Miss Clarissa Harlowe, To Lady Betty Lawrance .

Thursday, June 29.



I hope you’ll excuse the freedom of this address, from one who has not the honour to be personally known to you, altho’ you must have heard much of Clarissa Harlowe. It is only to beg the favour of a line from your Ladyship’s hand (by the next post, if convenient) in answer to the following questions.

        1. Whether you wrote a letter, dated, as I have a memorandum, Wedn. June 7. congratulating your nephew Lovelace on his supposed nuptials, as reported to you by

Mr. Spurrier, your Ladyship’s steward, as from one Captain Tomlinson: —And in it reproaching Mr. Lovelace, as guilty of slight, &c. in not having acquainted your Ladyship and the family with his marriage?

        2. Whether your Ladyship wrote to Miss Montague to meet you at Reading, in order to attend you to your cousin Leeson’s in Albemarle-street; on your being obliged to be in town on your

old Chancery-affair, I remember are the words? And whether you bespoke your nephew’s attendance there on Sunday night the 11th?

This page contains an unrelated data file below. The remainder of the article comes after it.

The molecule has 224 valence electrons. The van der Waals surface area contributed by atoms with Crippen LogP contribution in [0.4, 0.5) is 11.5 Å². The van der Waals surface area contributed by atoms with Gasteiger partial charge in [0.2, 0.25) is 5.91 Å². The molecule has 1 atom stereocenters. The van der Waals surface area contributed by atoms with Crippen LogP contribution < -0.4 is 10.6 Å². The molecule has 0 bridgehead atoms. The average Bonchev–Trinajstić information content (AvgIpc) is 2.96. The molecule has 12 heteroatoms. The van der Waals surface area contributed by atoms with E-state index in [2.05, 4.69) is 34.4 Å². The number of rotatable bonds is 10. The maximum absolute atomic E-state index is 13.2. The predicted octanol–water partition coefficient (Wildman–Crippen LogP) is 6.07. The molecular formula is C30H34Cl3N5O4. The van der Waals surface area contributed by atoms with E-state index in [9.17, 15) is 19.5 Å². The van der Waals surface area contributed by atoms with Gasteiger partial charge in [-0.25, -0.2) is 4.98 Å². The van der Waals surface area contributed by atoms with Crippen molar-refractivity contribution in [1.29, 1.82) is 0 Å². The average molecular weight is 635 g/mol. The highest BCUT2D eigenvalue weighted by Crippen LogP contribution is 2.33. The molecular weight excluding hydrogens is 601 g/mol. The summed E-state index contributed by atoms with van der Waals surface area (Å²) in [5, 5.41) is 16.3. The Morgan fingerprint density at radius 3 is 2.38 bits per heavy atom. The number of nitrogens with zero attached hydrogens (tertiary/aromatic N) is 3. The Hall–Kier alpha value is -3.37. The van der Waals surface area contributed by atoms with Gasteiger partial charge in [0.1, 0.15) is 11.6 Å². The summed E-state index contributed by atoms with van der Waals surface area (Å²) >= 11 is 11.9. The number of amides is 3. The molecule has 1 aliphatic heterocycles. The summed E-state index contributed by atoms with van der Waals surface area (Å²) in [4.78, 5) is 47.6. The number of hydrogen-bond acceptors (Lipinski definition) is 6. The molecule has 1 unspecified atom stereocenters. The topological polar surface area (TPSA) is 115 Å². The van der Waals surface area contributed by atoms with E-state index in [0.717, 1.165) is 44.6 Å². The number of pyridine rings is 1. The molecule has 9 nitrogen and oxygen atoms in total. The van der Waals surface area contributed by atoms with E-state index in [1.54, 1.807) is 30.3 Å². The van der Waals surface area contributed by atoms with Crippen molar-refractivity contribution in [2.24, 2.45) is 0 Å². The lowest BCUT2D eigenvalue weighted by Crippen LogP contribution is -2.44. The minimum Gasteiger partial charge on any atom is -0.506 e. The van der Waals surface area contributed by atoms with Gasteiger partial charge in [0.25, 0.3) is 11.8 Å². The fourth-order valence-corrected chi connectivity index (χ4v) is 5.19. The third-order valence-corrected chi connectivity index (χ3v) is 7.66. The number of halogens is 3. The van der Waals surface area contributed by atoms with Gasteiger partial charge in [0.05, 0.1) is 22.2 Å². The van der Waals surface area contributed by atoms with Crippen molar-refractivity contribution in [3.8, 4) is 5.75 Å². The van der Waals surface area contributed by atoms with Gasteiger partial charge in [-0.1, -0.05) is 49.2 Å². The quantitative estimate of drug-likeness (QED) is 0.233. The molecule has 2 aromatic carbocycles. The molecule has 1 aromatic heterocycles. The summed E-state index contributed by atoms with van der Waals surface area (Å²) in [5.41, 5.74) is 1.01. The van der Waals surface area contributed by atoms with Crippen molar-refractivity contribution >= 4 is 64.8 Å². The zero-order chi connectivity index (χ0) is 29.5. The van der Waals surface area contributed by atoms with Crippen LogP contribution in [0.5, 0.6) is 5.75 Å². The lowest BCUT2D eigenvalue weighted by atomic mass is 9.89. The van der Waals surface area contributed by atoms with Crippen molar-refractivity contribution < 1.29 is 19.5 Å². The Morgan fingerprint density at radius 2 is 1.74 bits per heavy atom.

3. Whether your Ladyship and Miss Montague

did come to town at that time? And whether you went to Hamstead, on Monday, in a hired 

      coach and four, your own being repairing; and took from thence to town the young creature whom you visited there?



Your Ladyship will probably guess, that these questions are not asked for reasons favourable to your nephew Lovelace. But be the answer what it will, it can do him no hurt, nor me any good; only that I think I owe it to my former hopes (however deceived in them), and even to charity, that a person, of whom I was once willing to think better, should not prove so egregiously abandon’d, as to be wanting, in every instance, to that veracity, which is an indispensable in the character of a gentleman.



Be pleased, Madam, to direct to me (keeping the direction a secret for the present) to be left at the Belle-Savage on Ludgate-hill, till call’d for. I am,

Your ladyship’s most humble servant,
Clarissa Harlowe .

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